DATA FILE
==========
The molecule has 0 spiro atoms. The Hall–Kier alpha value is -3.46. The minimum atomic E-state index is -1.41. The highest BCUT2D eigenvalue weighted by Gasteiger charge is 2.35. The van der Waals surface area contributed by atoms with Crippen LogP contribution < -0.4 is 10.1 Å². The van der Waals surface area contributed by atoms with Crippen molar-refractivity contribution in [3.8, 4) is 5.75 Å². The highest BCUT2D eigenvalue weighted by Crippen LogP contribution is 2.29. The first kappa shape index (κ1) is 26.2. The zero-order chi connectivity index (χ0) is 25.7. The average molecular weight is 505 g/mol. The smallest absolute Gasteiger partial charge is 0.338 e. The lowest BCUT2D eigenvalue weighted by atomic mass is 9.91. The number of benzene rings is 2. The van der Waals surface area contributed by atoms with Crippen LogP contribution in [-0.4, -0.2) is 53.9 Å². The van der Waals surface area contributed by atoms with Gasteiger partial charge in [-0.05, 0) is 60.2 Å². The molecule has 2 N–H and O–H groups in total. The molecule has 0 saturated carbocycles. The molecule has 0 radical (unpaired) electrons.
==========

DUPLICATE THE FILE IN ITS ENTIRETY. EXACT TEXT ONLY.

The molecule has 0 spiro atoms. The Hall–Kier alpha value is -3.46. The minimum atomic E-state index is -1.41. The highest BCUT2D eigenvalue weighted by Gasteiger charge is 2.35. The van der Waals surface area contributed by atoms with Crippen LogP contribution < -0.4 is 10.1 Å². The van der Waals surface area contributed by atoms with Crippen molar-refractivity contribution in [3.8, 4) is 5.75 Å². The highest BCUT2D eigenvalue weighted by Crippen LogP contribution is 2.29. The first kappa shape index (κ1) is 26.2. The zero-order chi connectivity index (χ0) is 25.7. The average molecular weight is 505 g/mol. The smallest absolute Gasteiger partial charge is 0.338 e. The lowest BCUT2D eigenvalue weighted by atomic mass is 9.91. The number of benzene rings is 2. The van der Waals surface area contributed by atoms with Crippen LogP contribution in [-0.4, -0.2) is 53.9 Å². The van der Waals surface area contributed by atoms with Gasteiger partial charge in [-0.05, 0) is 60.2 Å². The molecule has 2 N–H and O–H groups in total. The molecule has 0 saturated carbocycles. The molecule has 0 radical (unpaired) electrons.